- Audible Audio Edition
- Listening Length: 8 hours and 37 minutes
- Program Type: Audiobook
- Version: Unabridged
- Publisher: Tantor Audio
- Audible.com Release Date: March 10, 2015
- Whispersync for Voice: Ready
- Language: English
- ASIN: B00TSRW3WO
- Amazon Best Sellers Rank:
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American Ghost: A Family's Haunted Past in the Desert Southwest Audiobook – Unabridged
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The story was interesting as a history, and I was especially engaged when the author told of her encounters with mediums, spiritualists, and ghost hunters - some of who seemed fairly on target and others who were clearly way off base.
Sometimes the story dragged on a little in its exploration and seemed to deviate off track, but when exploring something nebulous like a legendary haunting, I guess the author was justified in wandering a little. I recommend this book for people who like reading about interesting family histories - of a resilient, driven, prosperous (and possibly tyrannical) man, and a wife who, after being taken out of her element succumbs to the stress, the strain of loss and loneliness, and pioneer life to which she was ill suited.
The (true) story takes us through generations of a very successful and wealthy German Jewish family, both on the frontier and in their travels around the United States and Europe, but always returning to the saga of Julia Staab (the great-great-grandmother and/or ghost in question) and her husband and children. The story is fascinating and is "interrupted" (delightfully, in my view) by Ms. Nordhaus's visits with various and sundry mediums, some of whom seem, well, less than authentic in their efforts to communicate with Julia. Ms. Nordhaus perseveres and actually learns a great deal about the family, even though some major mysteries are left unsolved. The very fact that the family's tale isn't wrapped up in a box with a pretty bow, and the fact that the story is a mix of sadness and humor, makes it more realistic.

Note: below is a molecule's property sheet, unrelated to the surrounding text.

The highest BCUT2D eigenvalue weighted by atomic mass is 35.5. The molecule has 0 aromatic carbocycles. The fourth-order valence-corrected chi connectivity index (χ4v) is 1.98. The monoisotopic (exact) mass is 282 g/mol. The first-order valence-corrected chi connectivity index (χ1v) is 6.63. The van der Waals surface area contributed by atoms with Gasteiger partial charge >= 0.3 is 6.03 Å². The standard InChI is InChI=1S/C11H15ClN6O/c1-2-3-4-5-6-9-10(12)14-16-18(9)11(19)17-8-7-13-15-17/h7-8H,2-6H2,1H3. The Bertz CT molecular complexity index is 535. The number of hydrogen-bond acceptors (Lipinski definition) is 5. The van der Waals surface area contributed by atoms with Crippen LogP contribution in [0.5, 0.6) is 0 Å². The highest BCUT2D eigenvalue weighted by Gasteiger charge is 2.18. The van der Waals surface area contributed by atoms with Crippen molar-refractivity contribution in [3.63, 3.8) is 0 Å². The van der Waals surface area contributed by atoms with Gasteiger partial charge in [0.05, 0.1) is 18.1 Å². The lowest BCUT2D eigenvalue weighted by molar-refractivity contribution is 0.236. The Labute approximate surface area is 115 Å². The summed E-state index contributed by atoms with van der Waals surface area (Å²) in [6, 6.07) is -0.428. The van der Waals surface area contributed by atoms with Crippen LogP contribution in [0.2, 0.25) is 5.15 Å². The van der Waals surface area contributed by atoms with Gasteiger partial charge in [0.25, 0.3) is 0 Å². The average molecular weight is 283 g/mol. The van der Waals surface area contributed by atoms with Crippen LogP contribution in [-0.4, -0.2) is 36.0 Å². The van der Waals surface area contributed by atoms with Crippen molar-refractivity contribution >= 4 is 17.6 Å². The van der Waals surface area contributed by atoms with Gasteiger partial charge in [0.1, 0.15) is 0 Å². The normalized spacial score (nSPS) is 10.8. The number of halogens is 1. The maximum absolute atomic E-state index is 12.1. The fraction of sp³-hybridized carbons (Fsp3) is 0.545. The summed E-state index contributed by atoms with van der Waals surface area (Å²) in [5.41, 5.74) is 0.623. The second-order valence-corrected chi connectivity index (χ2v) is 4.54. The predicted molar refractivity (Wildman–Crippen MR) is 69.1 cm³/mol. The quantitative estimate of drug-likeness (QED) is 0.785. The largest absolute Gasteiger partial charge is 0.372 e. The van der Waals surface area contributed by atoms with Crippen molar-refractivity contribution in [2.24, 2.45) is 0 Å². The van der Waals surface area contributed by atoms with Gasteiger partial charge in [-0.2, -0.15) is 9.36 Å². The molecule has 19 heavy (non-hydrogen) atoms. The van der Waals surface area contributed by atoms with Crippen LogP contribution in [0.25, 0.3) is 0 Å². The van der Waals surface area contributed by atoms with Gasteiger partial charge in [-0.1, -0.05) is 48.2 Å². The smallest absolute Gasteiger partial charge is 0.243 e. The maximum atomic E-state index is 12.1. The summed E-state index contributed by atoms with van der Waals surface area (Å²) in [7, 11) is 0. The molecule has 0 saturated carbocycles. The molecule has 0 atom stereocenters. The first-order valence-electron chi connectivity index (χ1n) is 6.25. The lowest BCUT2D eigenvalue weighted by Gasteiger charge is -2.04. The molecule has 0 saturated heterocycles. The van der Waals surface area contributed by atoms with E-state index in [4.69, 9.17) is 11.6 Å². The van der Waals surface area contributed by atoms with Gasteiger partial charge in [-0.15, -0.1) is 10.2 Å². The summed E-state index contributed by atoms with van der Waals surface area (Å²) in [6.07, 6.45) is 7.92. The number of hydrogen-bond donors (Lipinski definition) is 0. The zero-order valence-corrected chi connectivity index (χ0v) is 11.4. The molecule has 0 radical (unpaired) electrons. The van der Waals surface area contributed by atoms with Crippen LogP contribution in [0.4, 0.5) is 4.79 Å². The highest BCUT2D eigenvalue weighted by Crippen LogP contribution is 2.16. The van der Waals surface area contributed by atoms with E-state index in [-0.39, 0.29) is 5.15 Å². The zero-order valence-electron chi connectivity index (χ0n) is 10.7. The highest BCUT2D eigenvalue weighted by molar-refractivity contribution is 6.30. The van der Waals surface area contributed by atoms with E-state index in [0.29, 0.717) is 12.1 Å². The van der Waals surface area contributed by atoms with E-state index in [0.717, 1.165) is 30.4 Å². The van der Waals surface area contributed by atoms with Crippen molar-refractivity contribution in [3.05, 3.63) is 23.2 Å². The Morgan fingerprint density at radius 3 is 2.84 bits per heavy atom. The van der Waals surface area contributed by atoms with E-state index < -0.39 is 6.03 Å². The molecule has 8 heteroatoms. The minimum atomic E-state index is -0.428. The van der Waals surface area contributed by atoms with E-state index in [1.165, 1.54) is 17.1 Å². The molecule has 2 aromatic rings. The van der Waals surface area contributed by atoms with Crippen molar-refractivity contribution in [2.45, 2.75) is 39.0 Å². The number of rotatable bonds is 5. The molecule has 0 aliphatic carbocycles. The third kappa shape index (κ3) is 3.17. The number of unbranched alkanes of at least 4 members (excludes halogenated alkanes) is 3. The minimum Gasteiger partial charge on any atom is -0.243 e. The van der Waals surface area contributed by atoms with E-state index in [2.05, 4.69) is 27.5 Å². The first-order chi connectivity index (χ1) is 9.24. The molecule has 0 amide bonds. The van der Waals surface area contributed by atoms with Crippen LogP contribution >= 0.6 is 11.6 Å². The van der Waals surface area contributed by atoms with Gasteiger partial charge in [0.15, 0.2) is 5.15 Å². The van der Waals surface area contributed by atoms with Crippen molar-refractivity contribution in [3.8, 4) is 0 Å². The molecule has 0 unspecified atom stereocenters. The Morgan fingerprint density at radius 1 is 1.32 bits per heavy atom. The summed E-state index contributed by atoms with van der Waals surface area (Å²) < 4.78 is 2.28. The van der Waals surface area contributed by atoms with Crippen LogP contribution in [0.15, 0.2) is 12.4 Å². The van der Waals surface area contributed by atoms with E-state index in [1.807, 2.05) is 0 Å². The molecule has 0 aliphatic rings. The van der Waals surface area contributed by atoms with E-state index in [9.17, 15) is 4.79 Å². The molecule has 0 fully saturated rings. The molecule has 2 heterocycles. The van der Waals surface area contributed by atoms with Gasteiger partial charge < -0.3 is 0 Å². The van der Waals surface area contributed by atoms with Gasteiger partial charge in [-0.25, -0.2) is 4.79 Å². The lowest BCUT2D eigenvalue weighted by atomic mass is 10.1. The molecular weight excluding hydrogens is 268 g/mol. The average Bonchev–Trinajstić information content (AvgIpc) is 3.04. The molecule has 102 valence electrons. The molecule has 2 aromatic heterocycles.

I can't give it five stars for two reasons -- first, there's a rather lengthy digression about a sister of Julia who died in a concentration camp. It's not a frivolous digression, but it's a digression nonetheless. Second, there's a sort of touchy-feely "soliloquy" towards the end of the book that I could have lived without. That said, I very much enjoyed the book.
This is a true story and one that is pretty amazing as well. It takes you from Europe to the South-West and back again. The author did a great job of investigating all matters of these people's lives. She truly did all the leg work by going to each location. This keeps the book's flow going and it moves right along in a seamless manner.
The only thing I didn't agree with - was her 'conclusions' about certain events. She put her own focus of reality onto these people. First at the beginning she was sure of this or that fact only to find out she was wrong. Later on she uses psychics and other methods of trying to learn about Julia and her family. I don't mind psychics at all. However, I don't think you can 'assume' they are always correct.
However, since this is her very own relative and it's her book - she, as the author, has every right to put forth her own ideas and assumptions whether they are right or wrong. As a genealogist - you must rely strictly to facts that have proof on documents. As a person who is just trying to learn about her family - you don't have to rely only on documents or proof. There is room for speculation and/or conjecture in just story telling.
Basically - if you like true stories about real people from the past - I don't see why you wouldn't like this book. It does take you on a journey and ends up with results that were unknown & unexpected. I think Julia would be proud of her descendant for caring enough to do all the research and asking the hard questions.
Hopefully this is one ghost who can now be at peace and who can move on to where-ever ghosts go to.